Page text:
Growing Cocoa from Seeds

Growing Cocoa - From Seeds to Tree

Cocoa - Theobroma Cacao - Growing from Seeds

If you would like to grow cocoa outdoors, you must live in the tropics. Cocoa is a tricky plant to grow. It isn't hardy inside temperate indoor environments but it is possible to grow Cacao, although you can expect problems and even fail at your first attempt. If you have a greenhouse that can replicate the hot humid rainforest environment in which it thrives best, then you have a higher chance of not only growing a plant but actually seeing some fruit. Your first challenge would be finding good seeds, since these have an extremely short viability of less than a week. Only those that have been newly or recently picked from the fruit are suitable for growing, so it's better to obtain a fresh fruit. Old or dried seeds just won't do. Growing conditions must always be at a temperature of 20 to 32 degrees Celsius and humidity of at least 60 percent. If you don't have a greenhouse, use a humidifier and heater to approximate tropical conditions.
Cocoa likes rich, moist, but not overly wet soil, so spray sparingly but often. Mulching would help keep the earth moist longer, too. Theobroma Cacao is an understory plant, and it does best under indirect, filtered sunlight. Find a spot under the canopy of tall, overhanging trees where it can receive partial or about 25 percent shade. The new leaves which emerge after rains are a delicacy for many insects, you will need to spray with neem solution or another organtic insect repellant to allow vigorous growth.
Except for any major problems, you can expect your plant to flower within 4-5 years. Naturally, though, flowers are pollinated by midges - tiny flies that live in the thick, damp vegetation - so without these you would have to pollinate the flowers yourself by hand. If fertilization is successful, you should be able to see fruit within 5-6 months.
Good luck with your own chocolate tree

Ripe Cocoa Pod on the Tree

Cocoa - Theobroma Cacao - Growing Cocoa beans

Ripe Cocoa Pod still on the Tree

The first step in growing Cocoa from seed is to get a fresh cocoa pod. Mail order seeds most likely won't germinate unless they are really fresh seeds off the pod send by overnight courier. ( I have started with mail order seeds for the first try and germination rate was 0% . At my second try I got hold of a pod opened it and voila all seeds germinated in no time.)
In Thailand you can get fresh seeds for free and seedlings (about $ 0.20 each) at Chumphon Horticultural Research Centre. Several other places sell seedlings.
Open the pod and remove the seeds, there should be between 40 and 60 seeds called beans inside. The seeds are covered with a thin sweet tasting flesh - remove the flesh to prevent mold. The flesh can is removed best by rubbing the bean with some cotton cloth.
Now use some moist paper towel place the beans on it and cover with a second one (don't over water the towels). Now place the paper towels with the cocoa beans sandwiched inside into a ziplock bag, close it with some air inside and place the bag in a warm and dark place.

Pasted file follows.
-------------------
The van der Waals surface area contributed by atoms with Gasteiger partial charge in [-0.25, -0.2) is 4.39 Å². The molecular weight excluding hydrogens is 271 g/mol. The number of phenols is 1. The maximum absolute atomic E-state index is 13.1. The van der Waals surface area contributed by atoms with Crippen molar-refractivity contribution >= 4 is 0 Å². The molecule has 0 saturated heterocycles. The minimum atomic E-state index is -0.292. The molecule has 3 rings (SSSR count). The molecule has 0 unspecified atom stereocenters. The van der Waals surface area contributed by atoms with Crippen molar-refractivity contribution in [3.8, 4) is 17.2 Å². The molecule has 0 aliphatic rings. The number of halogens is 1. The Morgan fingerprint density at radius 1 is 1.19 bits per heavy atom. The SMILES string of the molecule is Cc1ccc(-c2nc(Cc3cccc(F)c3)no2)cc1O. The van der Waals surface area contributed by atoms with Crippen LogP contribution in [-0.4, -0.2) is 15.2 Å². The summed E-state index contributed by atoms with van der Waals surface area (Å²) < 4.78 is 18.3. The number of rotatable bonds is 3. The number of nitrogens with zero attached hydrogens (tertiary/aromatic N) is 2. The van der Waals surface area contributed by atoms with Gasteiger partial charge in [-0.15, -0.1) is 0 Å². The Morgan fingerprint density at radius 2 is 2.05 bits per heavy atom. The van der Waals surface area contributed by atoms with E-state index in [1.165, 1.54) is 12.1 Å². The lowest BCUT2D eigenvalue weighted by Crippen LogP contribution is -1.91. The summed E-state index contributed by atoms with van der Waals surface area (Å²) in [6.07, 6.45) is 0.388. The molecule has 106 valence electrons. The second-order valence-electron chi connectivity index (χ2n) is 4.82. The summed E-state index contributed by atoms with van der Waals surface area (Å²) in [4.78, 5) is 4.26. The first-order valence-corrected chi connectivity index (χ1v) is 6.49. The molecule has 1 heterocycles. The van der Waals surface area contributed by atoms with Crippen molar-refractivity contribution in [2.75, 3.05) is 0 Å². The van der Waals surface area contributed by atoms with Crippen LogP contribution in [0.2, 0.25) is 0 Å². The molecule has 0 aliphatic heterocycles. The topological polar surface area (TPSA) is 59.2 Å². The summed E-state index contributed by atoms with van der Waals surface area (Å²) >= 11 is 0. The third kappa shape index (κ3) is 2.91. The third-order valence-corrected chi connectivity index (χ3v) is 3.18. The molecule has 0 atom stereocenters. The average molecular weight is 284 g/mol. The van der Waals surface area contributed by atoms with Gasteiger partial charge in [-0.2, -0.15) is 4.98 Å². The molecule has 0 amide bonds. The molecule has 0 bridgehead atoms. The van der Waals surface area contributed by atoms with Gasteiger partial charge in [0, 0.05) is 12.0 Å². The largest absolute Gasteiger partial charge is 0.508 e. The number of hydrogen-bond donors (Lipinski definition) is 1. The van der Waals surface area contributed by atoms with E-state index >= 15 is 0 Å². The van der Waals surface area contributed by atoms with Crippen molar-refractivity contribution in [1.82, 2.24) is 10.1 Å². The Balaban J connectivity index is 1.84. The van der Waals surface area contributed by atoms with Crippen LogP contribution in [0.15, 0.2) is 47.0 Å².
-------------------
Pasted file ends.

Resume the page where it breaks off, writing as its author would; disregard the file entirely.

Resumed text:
Seed germinated after 5 days

Cocoa - Theobroma Cacao - Cacao bean after 5 days

Five days old germinated Cocoa Bean

After 5 days open the ziplock bag and look at the beans; the cocoa beans should have germinated and developed a root as shown in the picture.
Remove the cacao beans gently from the paper towel and plant them about 1cm deep into 10cm pots or suitable plastic bags filled with a good potting mix. Put the pots in a shaded area with no direct sunlight.

Seedling after 7 days

Cocoa - Theobroma Cacao - Cocoa seedling at 7 days

Seven days old Cocoa Seedling

On the 7th day the seedlings start to emerge from the soil. The seedlings grow very fast given tropical mhumid conditions. Don't forget to regularly water the seedlings.

Seedling after 11 days

Cocoa - Theobroma Cacao - Cocoa seedling at 11 days

Eleven days old Cocoa Seedling

After 11 days the cocoa seedlings have a height of about 5 cm and start to develop their first set of leaves. You can see the original bean halves still attached to the stem.

Seedling after 2 weeks

Cocoa - Theobroma Cacao - Cocoa plant 2 weeks old

Two weeks old Cocoa Seedling

After two weeks the Cacao plants are about 15 cm high and start to develop their second set of leaves.

Seedling after 3 weeks

Cocoa - Theobroma Cacao - Cacao plant 3 weeks old

Three weeks old Cocoa Seedling

One week later the Cacao plants are around 25 cm high and have grown two nice sets of leaves. The original bean halves are still attached to the stem. They will fall off when the plant is around 4 weeks old.

Seedling after 2 months

Cocoa - Theobroma Cacao - Cocoa plant 2 months old

Two months old Cocoa Seedling

After two months the Cacao plant has developed several sets of large leaves. The Plant is about 40 cm high now and should be transplanted in a 20 cm pot.

Seedling after 6 months

Cocoa - Theobroma Cacao - Growing from Seeds

Six months old Cocoa Seedling

After 6 month the chocolate tree is around 75 cm high. It should be transplanted to a large pot of 50 cm diameter in case it is kept indoor or transplanted to the soil soon.

Young tree after 1 year

Cocoa - Theobroma Cacao - Growing from Seeds

One year old Cocoa Tree

After one year the Cacao tree has established itself and is starting to build a crown.

Young tree after 2 years

Cocoa - Theobroma Cacao - Growing from Seeds

Two year old Cocoa Tree

The two year old Cocoa tree on the picture has build a wide crown, the stem is around 4 cm in diameter at the base.